From hospital robots, SIRI, Google’s search algorithms, to self-driving cars, artificial intelligence or AI is slowly progressing into the daily lives of humans. However, science fiction has a funny way of portraying AI as renegade computers or androids with human-like characteristics that are out to destroy humanity as portrayed in films such as The Terminator, The Matrix, and The Machine. In spite of this, there are still some risks to be concerned of when using AI in its extremities.
Artificial intelligence in its simplest form is merely the intelligent behavior of machines unassisted by humans but usually programmed into the machine by human intelligence. In computer science, AI is any device that can perceive its environment and takes action to maximize its chance of success towards a certain goal.
But the artificial intelligence we know of and use today is properly called “Narrow” or “Weak AI” because it is designed to perform only a narrow or singular task or a series of tasks only done one at a time. For instance, Google algorithms only focus on internet searches and nothing else, or during facial recognition. At present, “Strong” or “General AI” is slowly being developed but not yet fully, such as the computers that can play chess or solve immense equations.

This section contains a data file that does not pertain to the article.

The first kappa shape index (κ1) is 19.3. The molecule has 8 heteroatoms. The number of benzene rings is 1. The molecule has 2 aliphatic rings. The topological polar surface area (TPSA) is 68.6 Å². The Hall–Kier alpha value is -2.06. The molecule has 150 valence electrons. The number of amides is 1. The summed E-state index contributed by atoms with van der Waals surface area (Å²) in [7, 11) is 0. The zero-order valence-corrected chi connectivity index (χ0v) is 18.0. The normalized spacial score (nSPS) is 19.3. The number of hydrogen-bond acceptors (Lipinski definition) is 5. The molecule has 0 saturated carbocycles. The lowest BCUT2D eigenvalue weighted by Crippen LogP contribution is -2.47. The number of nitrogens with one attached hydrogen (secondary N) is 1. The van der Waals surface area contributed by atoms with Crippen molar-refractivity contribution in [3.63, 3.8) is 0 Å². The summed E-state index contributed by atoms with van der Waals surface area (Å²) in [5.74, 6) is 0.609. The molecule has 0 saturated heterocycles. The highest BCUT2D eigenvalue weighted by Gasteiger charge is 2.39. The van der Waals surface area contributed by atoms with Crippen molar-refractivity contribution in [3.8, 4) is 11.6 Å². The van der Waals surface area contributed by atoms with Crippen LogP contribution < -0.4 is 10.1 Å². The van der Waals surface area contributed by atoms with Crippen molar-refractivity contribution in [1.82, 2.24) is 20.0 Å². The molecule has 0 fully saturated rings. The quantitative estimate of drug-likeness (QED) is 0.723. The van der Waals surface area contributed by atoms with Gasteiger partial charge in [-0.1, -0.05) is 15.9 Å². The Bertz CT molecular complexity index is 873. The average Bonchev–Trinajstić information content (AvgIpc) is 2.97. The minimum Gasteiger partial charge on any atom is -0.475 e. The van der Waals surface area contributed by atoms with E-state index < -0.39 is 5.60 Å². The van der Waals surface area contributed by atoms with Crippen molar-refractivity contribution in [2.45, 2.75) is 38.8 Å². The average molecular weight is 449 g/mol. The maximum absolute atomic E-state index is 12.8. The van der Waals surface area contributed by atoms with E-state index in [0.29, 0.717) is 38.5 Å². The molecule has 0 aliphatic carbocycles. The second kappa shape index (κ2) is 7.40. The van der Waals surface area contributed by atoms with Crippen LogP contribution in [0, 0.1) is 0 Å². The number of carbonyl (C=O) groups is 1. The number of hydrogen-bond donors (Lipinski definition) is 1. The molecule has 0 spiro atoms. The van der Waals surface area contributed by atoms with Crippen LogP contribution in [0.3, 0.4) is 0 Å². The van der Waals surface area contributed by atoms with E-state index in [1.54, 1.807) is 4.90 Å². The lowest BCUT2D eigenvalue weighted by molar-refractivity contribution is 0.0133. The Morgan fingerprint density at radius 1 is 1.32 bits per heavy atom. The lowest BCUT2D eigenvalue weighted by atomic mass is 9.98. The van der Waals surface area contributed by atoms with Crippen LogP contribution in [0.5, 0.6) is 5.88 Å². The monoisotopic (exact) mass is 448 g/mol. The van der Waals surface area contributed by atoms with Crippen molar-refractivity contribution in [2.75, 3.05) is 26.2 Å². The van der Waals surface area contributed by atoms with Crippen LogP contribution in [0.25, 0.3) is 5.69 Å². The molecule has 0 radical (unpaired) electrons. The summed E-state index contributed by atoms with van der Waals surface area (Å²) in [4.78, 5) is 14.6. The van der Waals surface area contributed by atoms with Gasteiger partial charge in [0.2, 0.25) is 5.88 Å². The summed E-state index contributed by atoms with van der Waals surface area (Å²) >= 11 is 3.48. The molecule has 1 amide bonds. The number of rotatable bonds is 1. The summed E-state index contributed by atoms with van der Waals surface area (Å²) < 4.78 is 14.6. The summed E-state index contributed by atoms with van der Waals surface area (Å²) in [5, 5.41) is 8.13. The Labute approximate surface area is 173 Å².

Unlike the “super intelligent” AI machines in Sci-Fi movies, present technology and researchers have found that even a super intelligent AI is unlikely to exhibit human emotions like love and hate or that an AI can become intentionally benevolent or malevolent. However, there are two aspects of concern that may make using AI risky:
The AI is programmed to do something devastating
These are AI programmed as autonomous weapons that are programmed to kill. In the hands of the wrong person, these weapons could easily cause mass casualties. Also, an AI arms race could become a possibility that can lead to all-out AI war that result in mass destruction. These weapons may be designed to be extremely difficult to “turn off,” so humans could lose control of the AI. This risk grows as levels of AI intelligence and autonomy increase.
The AI is programmed to do something beneficial, but develops a destructive method for achieving its goal
This can happen when there is failure to fully align the AI’s goals with humans, and this can be difficult. For instance, you can ask an AI self-driving car to take you to the airport as fast as possible, but it might do so going over the speed limit and eventually gets chased by police cars.